College founder, award-winning author and indomitable spirit Lucile Bogue passed away early Tuesday at her home in El Cerrito, Calif. She was 93.
The longtime educator and lifelong writer founded Yampa Valley College in 1962, Steamboat Springs' first higher education institution. A four-year private school that specialized in international relations, Yampa Valley College was the predecessor of Colorado Mountain College's Alpine Campus. CMC's Bogue Hall is named after her.
It was only through Bogue's tireless determination and unwavering commitment that Yampa Valley College became a reality. Undeterred by skeptics, financial hurdles and legal obstacles, Bogue dedicated 11 years to the college's creation.
"She worked very, very hard on that college," said longtime friend and Steamboat resident Benita Bristol. "She was very ambitious. She worked tirelessly for anything she believed in."
Bogue couldn't be blamed for her determination -- it was in her blood, daughter Bonnie Bogue said.
Her grandfather walked from Iowa to Leadville in 1880 to take a job as school superintendent. Her father was the first white man born in the Ute Indian territory near present-day Rifle.
"They were indomitable spirits," Bonnie Bogue said. "She carried on that spirit."
Raised on a homestead near Carbondale, Bogue attended school in Glenwood Springs. She earned an associate's degree from Colorado College, a bachelor's degree from the Colorado Teachers College in Greeley and a master's degree from San Francisco State University.
She and her husband, Art, moved from Yampa to Steamboat in 1944. Art was an elementary school principal here, and Lucy taught first grade for 20 years. She also taught some high school classes and helped Lowell Whiteman create his school.
After founding Yampa Valley College, Bogue served as its president for four years.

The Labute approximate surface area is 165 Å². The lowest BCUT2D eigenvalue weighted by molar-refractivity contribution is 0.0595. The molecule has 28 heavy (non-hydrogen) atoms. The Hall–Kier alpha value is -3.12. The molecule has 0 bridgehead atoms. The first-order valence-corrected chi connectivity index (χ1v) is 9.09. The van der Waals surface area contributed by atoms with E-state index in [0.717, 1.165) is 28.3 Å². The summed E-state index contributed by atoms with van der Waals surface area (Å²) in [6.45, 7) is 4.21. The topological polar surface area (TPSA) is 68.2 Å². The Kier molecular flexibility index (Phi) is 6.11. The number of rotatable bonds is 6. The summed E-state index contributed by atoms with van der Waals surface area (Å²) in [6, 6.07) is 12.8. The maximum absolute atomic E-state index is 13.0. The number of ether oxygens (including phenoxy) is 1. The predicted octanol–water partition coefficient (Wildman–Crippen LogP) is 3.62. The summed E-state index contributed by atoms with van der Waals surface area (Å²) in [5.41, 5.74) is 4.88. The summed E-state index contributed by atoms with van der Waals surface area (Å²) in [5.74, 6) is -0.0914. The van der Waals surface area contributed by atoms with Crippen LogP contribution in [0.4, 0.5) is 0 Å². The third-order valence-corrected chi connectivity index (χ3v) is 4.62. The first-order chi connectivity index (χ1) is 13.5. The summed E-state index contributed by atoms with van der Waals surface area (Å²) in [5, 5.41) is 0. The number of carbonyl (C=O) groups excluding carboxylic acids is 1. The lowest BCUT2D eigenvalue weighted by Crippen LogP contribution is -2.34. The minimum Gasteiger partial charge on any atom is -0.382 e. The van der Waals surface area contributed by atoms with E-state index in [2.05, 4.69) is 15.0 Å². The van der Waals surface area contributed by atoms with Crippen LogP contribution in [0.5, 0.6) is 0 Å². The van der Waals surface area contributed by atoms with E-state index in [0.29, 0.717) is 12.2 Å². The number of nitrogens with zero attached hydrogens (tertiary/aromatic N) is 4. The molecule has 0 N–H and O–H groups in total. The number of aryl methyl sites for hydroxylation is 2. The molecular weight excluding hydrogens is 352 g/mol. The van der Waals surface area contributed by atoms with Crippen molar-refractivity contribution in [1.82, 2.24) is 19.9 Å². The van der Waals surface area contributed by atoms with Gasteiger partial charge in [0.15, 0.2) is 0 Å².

She then moved to Japan, where she taught at The American School in Tokyo. Bogue later was dean of the Anna Head School in Oakland, Calif., from which she retired from education to pursue writing full time.
"She never wanted anyone to say she retired because she never did," her daughter said.
Bogue excelled in numerous writing disciplines, including non-fiction, fiction, poetry and theater.
"She had a very creative soul," Bonnie Bogue said. "She was a writer from the time she was a child. She was a great storyteller, and she was very interested in history."
Bogue was named State Poet by the Women's Club of Colorado, won the Governor's Award for her play "Freedom Trail," won the Browning Society's Poetry Prize for dramatic monologue, was the first writer to win four consecutive national prizes from the National Writers Club and was named Woman of the Year by the National League of American Pen Women in 1983.
Among Bogue's lengthy list of published works are "Dancers on Horseback," an early history of the Perry-Mansfield Performing Arts School and Camp, "Miracle on a Mountain," the story of the founding of Yampa Valley College, and "Blood on the Wind," a fact-based novel about the removal of Ute Indians from their native lands. "Blood on the Wind" was published when Bogue was 89.
She continued to write poetry until shortly before her death.
A world traveler, Bogue had "more friends than you can imagine," her daughter said.
"People just fell in love with Lucy," Bonnie Bogue said. "You could feel her coming a mile off because she was so full of energy."
Although Bogue called California home for the past 37 years, she always held a special place in her heart for Steamboat, visiting here annually until her health would no longer allow it.
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